The population of Iran has doubled since I went to Teheran in 1919, and is now said to be 20 million, of whom 98% are Muslims.  During the past half-century, the Protestant churches have grown slowly, and are exercising a Christian influence today, but have a communicant membership of not more than 5000.  The number of foreign missionaries in Iran working in fellowship with the Iranian Christians is little more than half of what it was twenty-five years ago, and five of the hospitals once conducted by the Presbyterian and Episcopal Missions have been closed for lack of medical personnel.  At this time when Iran is more open to the Gospel than any other land in the Middle East, the missionary outreach of the church in some parts of the country is weaker than it was a generation ago.  God's Star of Guidance for today is so dim that many seekers have never seen it.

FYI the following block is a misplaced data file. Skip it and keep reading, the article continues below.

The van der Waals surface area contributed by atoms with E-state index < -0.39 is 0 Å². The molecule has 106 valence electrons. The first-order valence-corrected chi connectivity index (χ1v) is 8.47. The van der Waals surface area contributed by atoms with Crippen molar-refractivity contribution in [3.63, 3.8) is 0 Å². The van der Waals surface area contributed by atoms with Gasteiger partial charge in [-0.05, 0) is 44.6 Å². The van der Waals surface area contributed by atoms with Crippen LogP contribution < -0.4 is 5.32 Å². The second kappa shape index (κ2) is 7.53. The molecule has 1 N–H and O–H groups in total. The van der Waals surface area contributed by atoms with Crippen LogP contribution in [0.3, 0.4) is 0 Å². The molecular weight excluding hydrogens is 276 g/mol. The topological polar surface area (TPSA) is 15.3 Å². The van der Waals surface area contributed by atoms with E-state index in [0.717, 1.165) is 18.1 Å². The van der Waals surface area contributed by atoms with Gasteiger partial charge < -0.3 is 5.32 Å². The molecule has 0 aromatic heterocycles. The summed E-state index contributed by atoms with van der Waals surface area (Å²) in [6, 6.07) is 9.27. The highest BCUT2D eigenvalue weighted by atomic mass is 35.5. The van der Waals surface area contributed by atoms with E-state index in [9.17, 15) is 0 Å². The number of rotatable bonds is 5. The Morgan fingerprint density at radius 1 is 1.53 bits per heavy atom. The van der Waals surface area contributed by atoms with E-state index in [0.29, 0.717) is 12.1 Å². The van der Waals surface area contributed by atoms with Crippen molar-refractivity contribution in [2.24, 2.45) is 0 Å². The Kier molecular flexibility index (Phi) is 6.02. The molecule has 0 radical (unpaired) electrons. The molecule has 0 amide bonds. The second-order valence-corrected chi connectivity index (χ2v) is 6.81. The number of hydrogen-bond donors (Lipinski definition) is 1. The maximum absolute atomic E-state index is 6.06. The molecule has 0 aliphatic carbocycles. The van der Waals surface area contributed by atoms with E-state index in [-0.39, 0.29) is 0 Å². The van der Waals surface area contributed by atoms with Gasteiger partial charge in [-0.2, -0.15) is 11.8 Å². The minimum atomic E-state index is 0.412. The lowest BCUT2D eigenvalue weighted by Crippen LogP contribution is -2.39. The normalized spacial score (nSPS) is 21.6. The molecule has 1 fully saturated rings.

Since my retirement I have spoken in many churches in different parts of America and have tried to encourage Christians to go forward with the missionary task which was given by our Lord to all His followers.  At this Christmas season, as we remember how our Savior came from heaven to earth for us, should we not dedicate ourselves anew to the mission of the church, the work of going into all the world and making Him known to all those for whom He died?

Mrs. Miller joins me in wishing you a very Blessed Christmas.  

Cordially yours,
William McElwee Miller